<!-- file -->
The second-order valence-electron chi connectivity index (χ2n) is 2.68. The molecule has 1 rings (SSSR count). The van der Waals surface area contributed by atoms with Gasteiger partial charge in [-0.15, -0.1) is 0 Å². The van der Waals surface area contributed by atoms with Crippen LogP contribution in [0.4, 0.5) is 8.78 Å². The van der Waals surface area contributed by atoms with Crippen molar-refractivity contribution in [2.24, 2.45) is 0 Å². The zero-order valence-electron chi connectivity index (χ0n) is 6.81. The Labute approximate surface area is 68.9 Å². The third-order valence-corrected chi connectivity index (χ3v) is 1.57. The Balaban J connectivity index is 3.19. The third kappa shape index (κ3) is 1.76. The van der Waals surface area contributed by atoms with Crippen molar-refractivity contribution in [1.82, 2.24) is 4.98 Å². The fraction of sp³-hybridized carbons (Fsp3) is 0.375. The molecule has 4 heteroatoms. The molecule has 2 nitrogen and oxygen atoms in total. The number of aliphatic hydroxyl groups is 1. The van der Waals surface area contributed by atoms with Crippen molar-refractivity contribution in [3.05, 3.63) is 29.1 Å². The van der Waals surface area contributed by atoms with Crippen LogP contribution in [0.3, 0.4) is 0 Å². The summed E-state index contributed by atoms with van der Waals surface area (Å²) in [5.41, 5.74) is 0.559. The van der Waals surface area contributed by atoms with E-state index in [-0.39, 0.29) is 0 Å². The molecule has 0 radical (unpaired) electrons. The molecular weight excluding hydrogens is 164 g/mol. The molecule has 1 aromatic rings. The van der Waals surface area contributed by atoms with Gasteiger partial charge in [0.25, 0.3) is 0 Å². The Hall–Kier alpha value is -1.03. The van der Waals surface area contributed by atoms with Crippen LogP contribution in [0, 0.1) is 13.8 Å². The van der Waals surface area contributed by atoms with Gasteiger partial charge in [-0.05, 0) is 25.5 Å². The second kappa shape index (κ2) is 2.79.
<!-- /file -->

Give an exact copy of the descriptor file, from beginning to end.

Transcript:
The second-order valence-electron chi connectivity index (χ2n) is 2.68. The molecule has 1 rings (SSSR count). The van der Waals surface area contributed by atoms with Gasteiger partial charge in [-0.15, -0.1) is 0 Å². The van der Waals surface area contributed by atoms with Crippen LogP contribution in [0.4, 0.5) is 8.78 Å². The van der Waals surface area contributed by atoms with Crippen molar-refractivity contribution in [2.24, 2.45) is 0 Å². The zero-order valence-electron chi connectivity index (χ0n) is 6.81. The Labute approximate surface area is 68.9 Å². The third-order valence-corrected chi connectivity index (χ3v) is 1.57. The Balaban J connectivity index is 3.19. The third kappa shape index (κ3) is 1.76. The van der Waals surface area contributed by atoms with Crippen molar-refractivity contribution in [1.82, 2.24) is 4.98 Å². The fraction of sp³-hybridized carbons (Fsp3) is 0.375. The molecule has 4 heteroatoms. The molecule has 2 nitrogen and oxygen atoms in total. The number of aliphatic hydroxyl groups is 1. The van der Waals surface area contributed by atoms with Crippen molar-refractivity contribution in [3.05, 3.63) is 29.1 Å². The van der Waals surface area contributed by atoms with Crippen LogP contribution in [0.3, 0.4) is 0 Å². The summed E-state index contributed by atoms with van der Waals surface area (Å²) in [5.41, 5.74) is 0.559. The van der Waals surface area contributed by atoms with E-state index in [-0.39, 0.29) is 0 Å². The molecule has 0 radical (unpaired) electrons. The molecular weight excluding hydrogens is 164 g/mol. The molecule has 1 aromatic rings. The van der Waals surface area contributed by atoms with Gasteiger partial charge in [0.25, 0.3) is 0 Å². The Hall–Kier alpha value is -1.03. The van der Waals surface area contributed by atoms with Crippen LogP contribution in [0, 0.1) is 13.8 Å². The van der Waals surface area contributed by atoms with Gasteiger partial charge in [-0.05, 0) is 25.5 Å². The second kappa shape index (κ2) is 2.79.